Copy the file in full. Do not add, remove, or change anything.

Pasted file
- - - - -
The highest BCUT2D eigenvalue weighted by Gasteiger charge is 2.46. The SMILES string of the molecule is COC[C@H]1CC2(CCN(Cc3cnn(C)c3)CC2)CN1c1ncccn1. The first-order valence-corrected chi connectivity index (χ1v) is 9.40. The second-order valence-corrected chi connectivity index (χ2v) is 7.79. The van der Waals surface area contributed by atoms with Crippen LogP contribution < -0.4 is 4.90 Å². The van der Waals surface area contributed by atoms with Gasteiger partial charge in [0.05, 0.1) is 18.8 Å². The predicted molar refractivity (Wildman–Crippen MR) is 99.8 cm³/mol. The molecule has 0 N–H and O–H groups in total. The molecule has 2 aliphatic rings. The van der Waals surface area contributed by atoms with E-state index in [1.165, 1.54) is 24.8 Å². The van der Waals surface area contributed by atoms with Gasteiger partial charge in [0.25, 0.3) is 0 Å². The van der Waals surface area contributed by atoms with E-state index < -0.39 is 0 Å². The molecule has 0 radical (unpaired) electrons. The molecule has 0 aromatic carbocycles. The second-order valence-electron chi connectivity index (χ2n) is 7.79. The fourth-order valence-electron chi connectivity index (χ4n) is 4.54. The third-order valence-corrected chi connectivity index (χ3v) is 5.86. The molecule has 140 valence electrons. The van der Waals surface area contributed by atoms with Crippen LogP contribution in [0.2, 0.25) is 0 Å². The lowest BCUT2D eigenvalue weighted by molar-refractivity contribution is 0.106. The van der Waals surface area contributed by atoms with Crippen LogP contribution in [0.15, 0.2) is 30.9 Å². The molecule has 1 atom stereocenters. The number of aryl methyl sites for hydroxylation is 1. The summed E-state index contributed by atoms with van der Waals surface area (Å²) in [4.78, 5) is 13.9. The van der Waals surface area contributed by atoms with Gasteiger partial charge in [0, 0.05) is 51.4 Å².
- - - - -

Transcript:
The highest BCUT2D eigenvalue weighted by Gasteiger charge is 2.46. The SMILES string of the molecule is COC[C@H]1CC2(CCN(Cc3cnn(C)c3)CC2)CN1c1ncccn1. The first-order valence-corrected chi connectivity index (χ1v) is 9.40. The second-order valence-corrected chi connectivity index (χ2v) is 7.79. The van der Waals surface area contributed by atoms with Crippen LogP contribution < -0.4 is 4.90 Å². The van der Waals surface area contributed by atoms with Gasteiger partial charge in [0.05, 0.1) is 18.8 Å². The predicted molar refractivity (Wildman–Crippen MR) is 99.8 cm³/mol. The molecule has 0 N–H and O–H groups in total. The molecule has 2 aliphatic rings. The van der Waals surface area contributed by atoms with E-state index in [1.165, 1.54) is 24.8 Å². The van der Waals surface area contributed by atoms with Gasteiger partial charge in [0.25, 0.3) is 0 Å². The van der Waals surface area contributed by atoms with E-state index < -0.39 is 0 Å². The molecule has 0 radical (unpaired) electrons. The molecule has 0 aromatic carbocycles. The second-order valence-electron chi connectivity index (χ2n) is 7.79. The fourth-order valence-electron chi connectivity index (χ4n) is 4.54. The third-order valence-corrected chi connectivity index (χ3v) is 5.86. The molecule has 140 valence electrons. The van der Waals surface area contributed by atoms with Crippen LogP contribution in [0.2, 0.25) is 0 Å². The lowest BCUT2D eigenvalue weighted by molar-refractivity contribution is 0.106. The van der Waals surface area contributed by atoms with Crippen LogP contribution in [0.15, 0.2) is 30.9 Å². The molecule has 1 atom stereocenters. The number of aryl methyl sites for hydroxylation is 1. The summed E-state index contributed by atoms with van der Waals surface area (Å²) in [4.78, 5) is 13.9. The van der Waals surface area contributed by atoms with Gasteiger partial charge in [0, 0.05) is 51.4 Å².